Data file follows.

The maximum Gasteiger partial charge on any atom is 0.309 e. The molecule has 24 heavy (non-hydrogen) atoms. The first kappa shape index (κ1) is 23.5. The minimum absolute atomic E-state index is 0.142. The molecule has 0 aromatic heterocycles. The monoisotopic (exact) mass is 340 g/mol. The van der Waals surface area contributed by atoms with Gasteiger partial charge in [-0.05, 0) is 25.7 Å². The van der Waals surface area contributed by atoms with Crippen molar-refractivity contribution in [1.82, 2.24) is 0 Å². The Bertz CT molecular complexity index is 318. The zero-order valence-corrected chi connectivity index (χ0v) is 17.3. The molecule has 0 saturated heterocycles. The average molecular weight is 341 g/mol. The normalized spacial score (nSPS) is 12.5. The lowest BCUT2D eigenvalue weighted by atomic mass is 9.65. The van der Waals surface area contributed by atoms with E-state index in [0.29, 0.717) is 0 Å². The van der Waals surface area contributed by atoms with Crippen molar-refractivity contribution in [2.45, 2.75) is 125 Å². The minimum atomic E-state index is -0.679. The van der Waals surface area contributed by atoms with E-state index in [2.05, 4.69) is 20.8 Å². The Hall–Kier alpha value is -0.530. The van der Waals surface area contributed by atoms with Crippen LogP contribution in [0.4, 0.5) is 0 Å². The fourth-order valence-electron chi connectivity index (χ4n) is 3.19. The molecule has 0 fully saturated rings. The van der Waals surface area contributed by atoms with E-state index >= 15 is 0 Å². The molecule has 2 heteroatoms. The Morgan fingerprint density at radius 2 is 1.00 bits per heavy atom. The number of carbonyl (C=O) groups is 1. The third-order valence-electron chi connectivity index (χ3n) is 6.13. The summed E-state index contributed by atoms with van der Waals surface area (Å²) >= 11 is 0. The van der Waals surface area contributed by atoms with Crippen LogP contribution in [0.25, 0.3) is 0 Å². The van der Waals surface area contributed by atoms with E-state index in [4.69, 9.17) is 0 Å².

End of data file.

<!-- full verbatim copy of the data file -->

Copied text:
The maximum Gasteiger partial charge on any atom is 0.309 e. The molecule has 24 heavy (non-hydrogen) atoms. The first kappa shape index (κ1) is 23.5. The minimum absolute atomic E-state index is 0.142. The molecule has 0 aromatic heterocycles. The monoisotopic (exact) mass is 340 g/mol. The van der Waals surface area contributed by atoms with Gasteiger partial charge in [-0.05, 0) is 25.7 Å². The van der Waals surface area contributed by atoms with Crippen molar-refractivity contribution in [1.82, 2.24) is 0 Å². The Bertz CT molecular complexity index is 318. The zero-order valence-corrected chi connectivity index (χ0v) is 17.3. The molecule has 0 saturated heterocycles. The average molecular weight is 341 g/mol. The normalized spacial score (nSPS) is 12.5. The lowest BCUT2D eigenvalue weighted by atomic mass is 9.65. The van der Waals surface area contributed by atoms with E-state index in [0.29, 0.717) is 0 Å². The van der Waals surface area contributed by atoms with Crippen molar-refractivity contribution in [2.45, 2.75) is 125 Å². The minimum atomic E-state index is -0.679. The van der Waals surface area contributed by atoms with E-state index in [2.05, 4.69) is 20.8 Å². The Hall–Kier alpha value is -0.530. The van der Waals surface area contributed by atoms with Crippen LogP contribution in [0.4, 0.5) is 0 Å². The fourth-order valence-electron chi connectivity index (χ4n) is 3.19. The molecule has 0 fully saturated rings. The van der Waals surface area contributed by atoms with E-state index >= 15 is 0 Å². The molecule has 2 heteroatoms. The Morgan fingerprint density at radius 2 is 1.00 bits per heavy atom. The number of carbonyl (C=O) groups is 1. The third-order valence-electron chi connectivity index (χ3n) is 6.13. The summed E-state index contributed by atoms with van der Waals surface area (Å²) >= 11 is 0. The van der Waals surface area contributed by atoms with Crippen LogP contribution in [0.25, 0.3) is 0 Å². The van der Waals surface area contributed by atoms with E-state index in [4.69, 9.17) is 0 Å².